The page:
Teaching Toxicity; 5 lessons alienated children are taught


Not every divorce is problematic, estranged, or chaotic. Many families find healthy ways to separate and still keep the family system in tact for their children. However, there are also many situations in which the split between parents doesn’t occur until it becomes obvious to everyone that the two must separate.



Anger, fighting, toxic interactions, are many of the tell-tale signs of these relationships. Unfortunately, the children are usually the ones suffering the most. Even after the split, through the divorce, and likely for years after all court proceedings are concluded, the children feel the effects of the divorce more than anyone else. Worse, when the parent whom has primary custody over the children use them as leverage or attempt to alienate them from their other parent, the effects are detrimental. Because the primary parent has very negative feelings about the other parent, they either inadvertently teach the child (even when they try to hide it) to feel negatively about their other parent, or overtly express their dislike for their ex and attempt to convince the child they should have the same views. This is toxic.


So what are we teaching our children when we ask them align with us against their other parent?



1. “I am half bad.”

Well most obvious, we are teaching them they are half bad. In the eyes of the child, “I am 50% mom and 50% dad, so if (other parent) is bad, then a part of me is too.”





2. “I have no good memories of…”

In order to reduce any conflict within themselves and fully align with the primary parent, the child must deny any positive experiences they may recall. Without the presence of pleasant memories, it becomes much easier for hate to replace the need for love from the other parent.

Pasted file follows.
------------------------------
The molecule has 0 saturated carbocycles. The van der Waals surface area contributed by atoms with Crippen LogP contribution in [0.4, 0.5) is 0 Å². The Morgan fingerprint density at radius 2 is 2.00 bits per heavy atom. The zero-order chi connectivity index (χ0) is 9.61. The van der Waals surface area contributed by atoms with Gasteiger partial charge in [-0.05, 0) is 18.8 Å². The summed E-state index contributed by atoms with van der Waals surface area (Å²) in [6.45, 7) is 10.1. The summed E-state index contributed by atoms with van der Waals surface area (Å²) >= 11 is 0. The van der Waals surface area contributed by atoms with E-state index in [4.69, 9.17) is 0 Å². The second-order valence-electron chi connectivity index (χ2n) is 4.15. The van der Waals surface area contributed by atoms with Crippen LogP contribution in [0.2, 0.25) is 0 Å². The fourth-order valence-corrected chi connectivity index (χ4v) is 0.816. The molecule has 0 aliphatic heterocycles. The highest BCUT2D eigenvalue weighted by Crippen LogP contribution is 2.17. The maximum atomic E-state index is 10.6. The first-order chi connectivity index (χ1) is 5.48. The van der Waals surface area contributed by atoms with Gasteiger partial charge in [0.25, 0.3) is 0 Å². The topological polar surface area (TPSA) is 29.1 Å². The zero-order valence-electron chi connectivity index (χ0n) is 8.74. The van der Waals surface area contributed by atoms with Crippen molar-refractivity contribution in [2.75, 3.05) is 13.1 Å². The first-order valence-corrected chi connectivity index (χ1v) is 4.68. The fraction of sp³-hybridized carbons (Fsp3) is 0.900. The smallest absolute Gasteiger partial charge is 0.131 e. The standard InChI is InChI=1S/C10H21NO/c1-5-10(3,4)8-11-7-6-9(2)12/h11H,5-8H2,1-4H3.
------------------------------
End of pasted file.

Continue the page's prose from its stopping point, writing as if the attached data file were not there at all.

3. “I have no other family”

The extended family often becomes lost to the child when the primary parent pulls away. In an effort to alienate the child from the other parent, the extended family is often alienated out of concern they will be loyal to the other parent and attempt to create connection or influence the child. Not only has the child lost a parent but now they have lost half of their family.


4. “I don’t have to be respectful.”

Most parents teach their children how to interact with others in a respectful manner. When a child is alienated from their other parent, they develop a coldness, rudeness, of spitefulness toward that parent that goes uncorrected by the primary parent. Many times, when the other parent attempts to correct them, the primary will support the behavior using justification related to ways the other parent has been absent, negligent, or not fulfilling their obligations (child support is often a rationale).



5. “I don’t need reasons.”

When we hear a child speak negatively about their other parent we often wonder what spurned such disgust in such a small child. At times either the other parent, a family member of the primary parent, or a care provider may question the child about these feelings in hopes of reducing some of the anger or hurt in the child. Its typical for a child to respond immaturely and complain about things that they see, hear, or make up but that don’t warrant such hate, such as they “talk stupid”, they “can’t cook”, or they “are boring”. It is also common for these children to make up things about the other parent they believe warrant their hate.


Even in situations where it is impossible to get along with the ex, it is important to seek help and support to allow the child interaction with their other parent and that parent's family. Finally, having family therapy available for the child may help alleviate confusion and disturbances in the child and create a better understanding of themselves during this difficult time. If you need help, please contact a family mental help provider near you.

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